Prior to December 14, 2012, I was proud that my school did not have resource police officers on our campus, especially when I compared our school to the neighboring community & district schools.
Camelback Academy is a K-8 charter school, with 530 students in Glendale, AZ. We are located 3 miles from the worst crime area in the west valley of Phoenix. We are somewhat multicultural, but Hispanic and White students make up the majority of our student population. Additionally, 82% of our families fall within the federal government’s poverty threshold and qualify for free or reduced breakfast and lunch.
On Dec. 14th, I stood in disbelief & envisioned my school, my staff and my students as Bill Hemmer from Fox News announced the shooting at Sandy Hook Elementary. Connecticut may be 3000 miles from AZ, but this tragedy hit way too close to home. I immediately went into momma-bear mode, thinking about what I needed to do to stop some lunatic from harming one of my students or staff.
I experienced a heightened sense of “worst-case scenario” preparedness as I drove on to campus and walked the halls of my school over the next several days. I strategized how to better secure our classroom buildings from intruders or unauthorized visitors, including hiring resource officers. Then I remembered two important facts; the city ceased funding for school resource officers in 2009 and Camelback Academy is not a district school.
As an Arizona charter school, Camelback Academy contracts with the state to provide public education. We are a small business and an individual school district, as such; we are afforded more autonomy than district schools, (government entities.) 90% of the time, this is a good thing, but when it comes to funding equality and working with our local city governments, we hit roadblocks. School districts and cities say that charter schools have a negative impact on the community; not because we fail to educate our students well, but because our students take money out of the district’s pocket.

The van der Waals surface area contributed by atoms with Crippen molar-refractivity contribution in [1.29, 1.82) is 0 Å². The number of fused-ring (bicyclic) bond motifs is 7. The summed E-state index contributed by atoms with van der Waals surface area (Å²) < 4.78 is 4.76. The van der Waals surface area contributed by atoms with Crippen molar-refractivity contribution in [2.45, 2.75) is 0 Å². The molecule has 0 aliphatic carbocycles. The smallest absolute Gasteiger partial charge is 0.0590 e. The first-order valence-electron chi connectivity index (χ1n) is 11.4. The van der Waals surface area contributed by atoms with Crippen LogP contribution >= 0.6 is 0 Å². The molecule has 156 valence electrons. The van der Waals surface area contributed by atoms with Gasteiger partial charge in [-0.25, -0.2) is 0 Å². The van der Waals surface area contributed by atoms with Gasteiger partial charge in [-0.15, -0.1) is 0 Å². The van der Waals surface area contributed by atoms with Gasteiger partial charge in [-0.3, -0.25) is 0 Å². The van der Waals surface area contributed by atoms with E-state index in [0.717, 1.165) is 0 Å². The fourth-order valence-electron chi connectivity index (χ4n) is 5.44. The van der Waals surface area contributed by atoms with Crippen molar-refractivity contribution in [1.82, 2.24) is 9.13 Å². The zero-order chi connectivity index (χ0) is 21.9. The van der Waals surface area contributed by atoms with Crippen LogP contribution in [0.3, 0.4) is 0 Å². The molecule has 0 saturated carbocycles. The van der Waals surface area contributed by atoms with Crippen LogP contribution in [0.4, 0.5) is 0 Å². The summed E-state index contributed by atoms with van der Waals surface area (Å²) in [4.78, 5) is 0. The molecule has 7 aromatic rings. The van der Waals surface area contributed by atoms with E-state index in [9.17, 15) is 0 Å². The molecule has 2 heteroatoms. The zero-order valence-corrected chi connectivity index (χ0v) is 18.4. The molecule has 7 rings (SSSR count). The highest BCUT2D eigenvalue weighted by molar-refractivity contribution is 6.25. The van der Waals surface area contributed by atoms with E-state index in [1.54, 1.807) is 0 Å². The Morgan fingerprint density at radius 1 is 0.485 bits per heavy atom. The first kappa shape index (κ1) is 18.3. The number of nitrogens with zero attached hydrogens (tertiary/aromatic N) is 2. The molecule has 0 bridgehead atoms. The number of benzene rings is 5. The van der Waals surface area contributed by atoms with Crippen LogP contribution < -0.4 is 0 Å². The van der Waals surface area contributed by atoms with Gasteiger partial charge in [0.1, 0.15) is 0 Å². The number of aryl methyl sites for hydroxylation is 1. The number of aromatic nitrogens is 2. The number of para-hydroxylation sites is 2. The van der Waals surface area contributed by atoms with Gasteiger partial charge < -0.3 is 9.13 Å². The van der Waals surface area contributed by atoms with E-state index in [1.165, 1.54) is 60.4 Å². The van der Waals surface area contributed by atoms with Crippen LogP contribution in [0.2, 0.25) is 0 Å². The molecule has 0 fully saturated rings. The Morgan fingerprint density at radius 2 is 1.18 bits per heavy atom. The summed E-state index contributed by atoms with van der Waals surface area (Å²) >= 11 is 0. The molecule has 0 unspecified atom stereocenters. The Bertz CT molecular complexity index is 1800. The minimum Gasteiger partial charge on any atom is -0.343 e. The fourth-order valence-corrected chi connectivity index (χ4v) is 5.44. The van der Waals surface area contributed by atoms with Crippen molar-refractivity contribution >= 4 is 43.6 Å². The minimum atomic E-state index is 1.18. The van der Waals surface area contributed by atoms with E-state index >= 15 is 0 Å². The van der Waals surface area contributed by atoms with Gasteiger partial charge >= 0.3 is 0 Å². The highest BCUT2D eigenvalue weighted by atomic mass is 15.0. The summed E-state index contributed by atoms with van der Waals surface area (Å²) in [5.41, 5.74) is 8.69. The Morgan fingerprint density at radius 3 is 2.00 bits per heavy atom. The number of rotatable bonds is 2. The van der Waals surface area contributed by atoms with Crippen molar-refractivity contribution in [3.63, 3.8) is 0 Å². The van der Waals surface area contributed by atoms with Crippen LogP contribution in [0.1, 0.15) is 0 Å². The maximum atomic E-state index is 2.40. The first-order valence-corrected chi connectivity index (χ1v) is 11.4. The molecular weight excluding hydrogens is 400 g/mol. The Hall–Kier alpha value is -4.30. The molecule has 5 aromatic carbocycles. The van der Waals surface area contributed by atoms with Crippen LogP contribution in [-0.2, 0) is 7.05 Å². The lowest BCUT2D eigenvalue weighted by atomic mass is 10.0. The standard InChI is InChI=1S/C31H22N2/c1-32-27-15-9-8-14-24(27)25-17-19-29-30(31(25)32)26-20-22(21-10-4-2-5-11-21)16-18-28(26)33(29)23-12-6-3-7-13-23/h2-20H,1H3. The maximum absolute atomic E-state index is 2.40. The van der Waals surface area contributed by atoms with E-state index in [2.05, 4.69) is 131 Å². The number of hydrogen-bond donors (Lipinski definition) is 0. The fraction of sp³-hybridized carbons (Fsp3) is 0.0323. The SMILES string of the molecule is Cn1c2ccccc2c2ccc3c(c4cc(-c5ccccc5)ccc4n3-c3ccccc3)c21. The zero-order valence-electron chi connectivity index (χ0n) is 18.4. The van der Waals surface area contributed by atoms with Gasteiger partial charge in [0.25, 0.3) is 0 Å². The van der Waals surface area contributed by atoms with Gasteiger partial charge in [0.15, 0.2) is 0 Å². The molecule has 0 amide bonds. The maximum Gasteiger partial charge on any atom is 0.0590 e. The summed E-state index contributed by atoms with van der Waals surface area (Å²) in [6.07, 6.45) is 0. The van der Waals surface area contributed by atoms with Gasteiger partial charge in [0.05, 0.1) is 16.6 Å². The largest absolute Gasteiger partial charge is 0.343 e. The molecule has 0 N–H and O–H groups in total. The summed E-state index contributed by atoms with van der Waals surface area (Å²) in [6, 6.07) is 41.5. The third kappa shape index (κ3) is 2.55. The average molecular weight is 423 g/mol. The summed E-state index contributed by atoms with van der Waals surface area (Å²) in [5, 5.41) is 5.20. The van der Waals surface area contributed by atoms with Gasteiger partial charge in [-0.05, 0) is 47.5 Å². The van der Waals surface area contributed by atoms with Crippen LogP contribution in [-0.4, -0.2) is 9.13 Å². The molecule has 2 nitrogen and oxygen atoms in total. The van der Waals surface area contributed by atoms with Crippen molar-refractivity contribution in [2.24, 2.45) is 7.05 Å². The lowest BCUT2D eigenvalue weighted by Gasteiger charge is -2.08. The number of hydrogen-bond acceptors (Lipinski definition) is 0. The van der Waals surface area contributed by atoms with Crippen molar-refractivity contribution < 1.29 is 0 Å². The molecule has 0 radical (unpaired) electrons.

As a small business owner, I look at education differently. I think competition is good for growth, even in schools! When I see an excelling school, I don’t whine and call foul; I learn from their successes and implement changes that will make us a better school.
We have learned to be resourceful and creative, what we lack in funds we have in abundance with teamwork. We have 2 parents who are Maricopa County Police Officers. One of our dads offered to volunteer as a resource officer on our campus whenever needed; we’ve already called on him, on December 21st, (the day that the world was to end.)
Our Sheriff, Joe Arpaio, (love that man!) is putting his money where his mouth is by setting up posse members to patrol areas near schools. Most of the areas where he is proposing already have posse members, and are not high crime areas, but at least he is doing something!
Our Attorney General, Tom Horne wants to have an armed teacher or administrator at each school. While I am an avid 2nd Amendment proponent, I question the wisdom of arming teachers for two reasons.
- I taught elementary and as a Kindergarten teacher, I had kids on or near me all the time. I was constantly on the move; sitting on the floor, at stations, at my desk. I would not be comfortable conceal-carrying in a classroom environment, especially in an elementary classroom.
- Teachers spend most of their time supervising students in their classrooms, not in the common areas, so I don’t see the practicality of an armed teacher.
However, having said that, I do agree with the idea of an armed administrator or key employee who doesn’t have constant and direct contact with students, and who has the ability to be anywhere on campus at a moment’s notice.
We cannot put a price on keeping our students and staff safe. If city and state governments are not willing or able to provide the resources schools need to tighten security, then they need to loosen the restrictions of weapons on campus and allow us to implement programs that will protect our own.